Renita D'Souza

McMaster University, Hamilton, Ontario, Canada

Are you Renita D'Souza?

Claim your profile

Publications (3)16.74 Total impact

  • [Show abstract] [Hide abstract]
    ABSTRACT: The synthesis of an amphiphilic polymer based on a polysiloxane backbone with grafted propyloxy-citrate moieties is described. Aqueous solutions of this polymer are able to spontaneously reduce gold cations and direct gold metal crystal growth, yielding ultrathin (2 nm) crystalline nanoplatelets that have an exceptionally high aspect ratio: they are in excess of hundreds of nm in width. The growth process is accelerated by light and significantly controlled by pH: at pHs above 7, particles instead of platelets are formed.
    Soft Matter 01/2011; 7(2):722-729. · 4.15 Impact Factor
  • [Show abstract] [Hide abstract]
    ABSTRACT: Silicone elastomers exhibit a broad range of beneficial properties that are exploited in biomaterials. In some cases, however, problems can arise at silicone elastomer interfaces. With breast implants, for example, the fibrous capsule that forms at the silicone interface can undergo contracture, which can lead to the need for revision surgery. The relationship between surface topography and wound healing--which could impact on the degree of contracture--has not been examined in detail. To address this, we prepared silicone elastomer samples with rms surface roughnesses varying from 88 to 650 nm and examined the growth of 3T3 fibroblasts on these surfaces. The PicoGreen assay demonstrated that fibroblast growth decreased with increases in surface roughness. Relatively smooth (approximately 88 nm) PDMS samples had ca. twice as much fibroblast DNA per unit area than the 'bumpy' (approximately 378 nm) and very rough (approximately 604 and approximately 650 nm) PDMS samples. While the PDMS sample with roughness of approximately 650 nm had significantly fewer fibroblasts at 24h than the TCP control, fibroblasts on the smooth silicone surprisingly reached confluence much more rapidly than on TCP, the gold standard for cell culture. Thus, increasing the surface roughness at the sub-micron scale could be a strategy worthy of consideration to help mitigate fibroblast growth and control fibrous capsule formation on silicone elastomer implants.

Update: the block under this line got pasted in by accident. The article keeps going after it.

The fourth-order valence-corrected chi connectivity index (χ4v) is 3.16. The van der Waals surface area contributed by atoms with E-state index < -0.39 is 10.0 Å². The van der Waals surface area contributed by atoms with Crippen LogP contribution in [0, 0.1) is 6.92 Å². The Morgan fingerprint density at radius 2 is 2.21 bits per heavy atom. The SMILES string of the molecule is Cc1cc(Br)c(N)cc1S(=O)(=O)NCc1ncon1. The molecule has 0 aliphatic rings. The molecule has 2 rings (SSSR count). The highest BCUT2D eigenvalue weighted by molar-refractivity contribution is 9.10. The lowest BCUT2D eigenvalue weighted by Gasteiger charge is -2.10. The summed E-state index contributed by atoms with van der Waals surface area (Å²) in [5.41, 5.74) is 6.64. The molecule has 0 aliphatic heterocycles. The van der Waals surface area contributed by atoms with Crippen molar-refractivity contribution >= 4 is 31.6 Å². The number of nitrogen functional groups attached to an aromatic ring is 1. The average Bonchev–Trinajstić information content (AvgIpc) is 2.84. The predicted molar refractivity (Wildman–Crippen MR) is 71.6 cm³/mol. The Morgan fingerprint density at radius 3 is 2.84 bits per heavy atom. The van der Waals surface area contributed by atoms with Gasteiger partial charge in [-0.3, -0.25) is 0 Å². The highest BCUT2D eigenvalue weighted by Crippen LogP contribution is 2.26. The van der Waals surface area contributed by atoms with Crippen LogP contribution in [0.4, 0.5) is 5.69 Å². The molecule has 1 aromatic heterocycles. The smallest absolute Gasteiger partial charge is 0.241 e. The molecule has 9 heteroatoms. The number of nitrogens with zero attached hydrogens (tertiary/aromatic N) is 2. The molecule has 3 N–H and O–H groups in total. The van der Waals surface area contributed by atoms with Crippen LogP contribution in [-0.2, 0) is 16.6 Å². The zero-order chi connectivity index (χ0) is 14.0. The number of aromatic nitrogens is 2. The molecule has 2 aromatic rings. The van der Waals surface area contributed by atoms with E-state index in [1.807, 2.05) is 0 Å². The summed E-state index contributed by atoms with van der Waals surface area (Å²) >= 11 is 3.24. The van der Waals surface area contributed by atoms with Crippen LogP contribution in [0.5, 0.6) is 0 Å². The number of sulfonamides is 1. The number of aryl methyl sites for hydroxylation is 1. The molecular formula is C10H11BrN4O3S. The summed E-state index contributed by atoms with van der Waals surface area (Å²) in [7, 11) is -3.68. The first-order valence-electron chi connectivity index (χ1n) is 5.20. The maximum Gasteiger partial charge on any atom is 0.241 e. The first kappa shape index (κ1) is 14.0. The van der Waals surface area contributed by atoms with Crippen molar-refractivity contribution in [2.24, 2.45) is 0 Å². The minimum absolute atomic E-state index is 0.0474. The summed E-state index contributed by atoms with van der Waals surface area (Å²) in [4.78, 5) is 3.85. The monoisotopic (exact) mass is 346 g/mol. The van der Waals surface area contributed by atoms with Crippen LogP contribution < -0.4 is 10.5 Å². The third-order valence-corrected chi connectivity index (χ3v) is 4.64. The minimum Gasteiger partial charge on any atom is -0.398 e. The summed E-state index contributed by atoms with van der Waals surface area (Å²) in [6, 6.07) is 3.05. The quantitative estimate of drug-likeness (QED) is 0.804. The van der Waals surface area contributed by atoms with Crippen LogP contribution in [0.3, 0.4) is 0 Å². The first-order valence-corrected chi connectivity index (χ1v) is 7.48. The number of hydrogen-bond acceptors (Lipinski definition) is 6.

Colloids and surfaces B: Biointerfaces 03/2010; 78(2):237-42. · 4.28 Impact Factor
  • [Show abstract] [Hide abstract]
    ABSTRACT: Although silicones possess many useful properties as biomaterials, their hydrophobicity can be problematic. To a degree, this issue can be addressed by surface modification with hydrophilic polymers such as poly(ethylene glycol), but the resulting structures are usually not conducive to cell growth. In the present work, we describe the synthesis and characterization of covalently linked hyaluronic acid (HA) (35 kDa) to poly(dimethylsiloxane) (PDMS) elastomer surfaces. HA is of interest because of its known biological properties; its presence on a surface was expected to improve the biocompatibility of silicone materials for a wide range of bioapplications. HA was introduced with a coupling agent in two steps from high-density, tosyl-modified, poly(ethylene glycol) tethered silicone surfaces. All materials synthesized were characterized by water contact angle, ATR-FTIR, XPS and (13)C solid state NMR spectroscopy. Biological interactions with these modified silicone surfaces were assessed by examining interactions with fibrinogen as a model protein as well as determining the in vitro response of fibroblast (3T3) and human corneal epithelial cells relative to unmodified poly(dimethylsiloxane) controls. The results suggest that HA modification significantly enhances cell interactions while decreasing protein adsorption and may therefore be effective for improving biocompatibility of PDMS and other materials.
    Biomaterials 02/2010; 31(13):3471-8. · 8.31 Impact Factor